'Agitprop/Anti-Agitprop train' consisted of two model trains at either end of a long railway track that ran the length of the gallery wall. One train was made from historic photographs of 'Agitprop trains' mounted bill-board style on the railway carriage chassis'.
Agitprop trains have a particular resonance with my practice. I often find myself working on projects and with arts orgainisations that have a specific remit to work with new audiences. The most notable result is that the work is always shown outside the context of the art gallery. Its a notably egalitarian way to bring culture to groups who might ordinarily assume art galleries are not for them. Ironically in this context the medium has been brought back into an art gallery.
Railway carriage that's been painted and turned into a travelling cinema.
Agitprop Theatre railway carriage.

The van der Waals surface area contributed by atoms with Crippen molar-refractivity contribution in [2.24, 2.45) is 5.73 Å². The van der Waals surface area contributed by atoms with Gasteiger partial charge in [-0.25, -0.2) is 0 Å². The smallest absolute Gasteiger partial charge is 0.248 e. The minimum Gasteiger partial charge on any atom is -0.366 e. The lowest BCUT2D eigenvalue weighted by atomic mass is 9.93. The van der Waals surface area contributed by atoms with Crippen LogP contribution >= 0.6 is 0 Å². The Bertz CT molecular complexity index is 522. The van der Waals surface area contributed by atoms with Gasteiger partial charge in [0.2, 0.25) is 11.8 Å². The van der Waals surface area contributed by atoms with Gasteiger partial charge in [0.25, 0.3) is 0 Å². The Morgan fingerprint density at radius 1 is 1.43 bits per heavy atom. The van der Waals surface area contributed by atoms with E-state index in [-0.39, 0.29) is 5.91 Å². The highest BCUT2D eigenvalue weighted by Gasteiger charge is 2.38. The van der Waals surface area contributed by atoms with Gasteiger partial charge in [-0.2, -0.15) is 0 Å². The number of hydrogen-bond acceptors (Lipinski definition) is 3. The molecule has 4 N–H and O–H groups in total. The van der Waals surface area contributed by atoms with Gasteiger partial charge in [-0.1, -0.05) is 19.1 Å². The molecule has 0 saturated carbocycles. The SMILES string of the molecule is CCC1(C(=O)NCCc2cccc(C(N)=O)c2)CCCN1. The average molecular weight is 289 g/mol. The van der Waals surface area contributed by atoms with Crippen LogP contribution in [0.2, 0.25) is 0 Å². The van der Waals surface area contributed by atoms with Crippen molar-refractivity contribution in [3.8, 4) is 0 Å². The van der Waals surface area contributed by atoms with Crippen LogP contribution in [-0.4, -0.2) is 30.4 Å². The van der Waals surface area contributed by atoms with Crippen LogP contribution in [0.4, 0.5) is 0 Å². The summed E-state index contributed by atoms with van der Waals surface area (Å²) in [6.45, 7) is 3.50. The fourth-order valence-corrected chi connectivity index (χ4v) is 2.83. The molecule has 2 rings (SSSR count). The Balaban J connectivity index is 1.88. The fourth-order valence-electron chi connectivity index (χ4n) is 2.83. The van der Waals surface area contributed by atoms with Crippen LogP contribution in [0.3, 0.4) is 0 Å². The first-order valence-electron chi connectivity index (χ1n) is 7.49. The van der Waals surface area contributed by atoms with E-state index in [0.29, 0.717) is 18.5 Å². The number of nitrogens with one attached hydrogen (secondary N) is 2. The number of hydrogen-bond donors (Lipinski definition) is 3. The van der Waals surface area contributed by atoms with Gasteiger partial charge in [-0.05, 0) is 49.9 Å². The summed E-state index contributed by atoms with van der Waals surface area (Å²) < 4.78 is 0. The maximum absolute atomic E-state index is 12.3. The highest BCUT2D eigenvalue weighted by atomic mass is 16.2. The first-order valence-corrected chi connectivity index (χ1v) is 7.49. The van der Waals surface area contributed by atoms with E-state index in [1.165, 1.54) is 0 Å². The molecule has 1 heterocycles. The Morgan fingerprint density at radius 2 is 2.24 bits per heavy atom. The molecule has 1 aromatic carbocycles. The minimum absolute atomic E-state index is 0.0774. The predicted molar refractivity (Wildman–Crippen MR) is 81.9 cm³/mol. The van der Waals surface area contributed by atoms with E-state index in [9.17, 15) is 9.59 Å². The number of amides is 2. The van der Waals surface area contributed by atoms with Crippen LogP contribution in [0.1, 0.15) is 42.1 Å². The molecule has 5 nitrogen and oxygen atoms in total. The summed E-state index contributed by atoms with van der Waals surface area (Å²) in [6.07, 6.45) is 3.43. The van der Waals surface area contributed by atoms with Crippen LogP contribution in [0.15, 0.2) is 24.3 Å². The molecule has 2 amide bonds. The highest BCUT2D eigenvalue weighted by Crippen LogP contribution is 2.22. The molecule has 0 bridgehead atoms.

Photo Doug Atfield
At the other end of the line was a train made up of cattle wagons. Inside were historical images of people being loaded onto real cattle wagon trains ready to be deported to Siberia. Most of these images were taken secretly.
The following texts accompanied this work in the gallery:
In collaboration with Hitler, Eastern Poland had been annexed by Stalin at the beginning of the war. Afterwards, in the Soviet dominated post-war environment of Eastern Europe, this new and morally dubious border was upheld. As a result of its loss of territory in the East, Poland was given new land in the West taken from Germany. To compensate the Poles, Stalin had basically given them part of someone else’s country and effectively shifted country sideways.
My father’s family had been deported during World War Two from Eastern Poland to Siberia by Stalin’s NKVD police during an ethnic and political cleansing operation in 1940. The family were transported in railway box cars. They weren’t imprisoned there; the vast empty wilderness meant there was nowhere to escape to. After the war my father resettled in England, but his relatives were repatriated from the Soviet Union to a newly acquired part of Poland.
(original image John Vachon 1946 - on the way back from Siberia.)
Our Polish relatives were resettled in the previously German territory. However, while Stalin was still alive, it was inadvisable to visit them. This was despite the fact that Stalin had inadvertently made the country geographically just that little bit closer.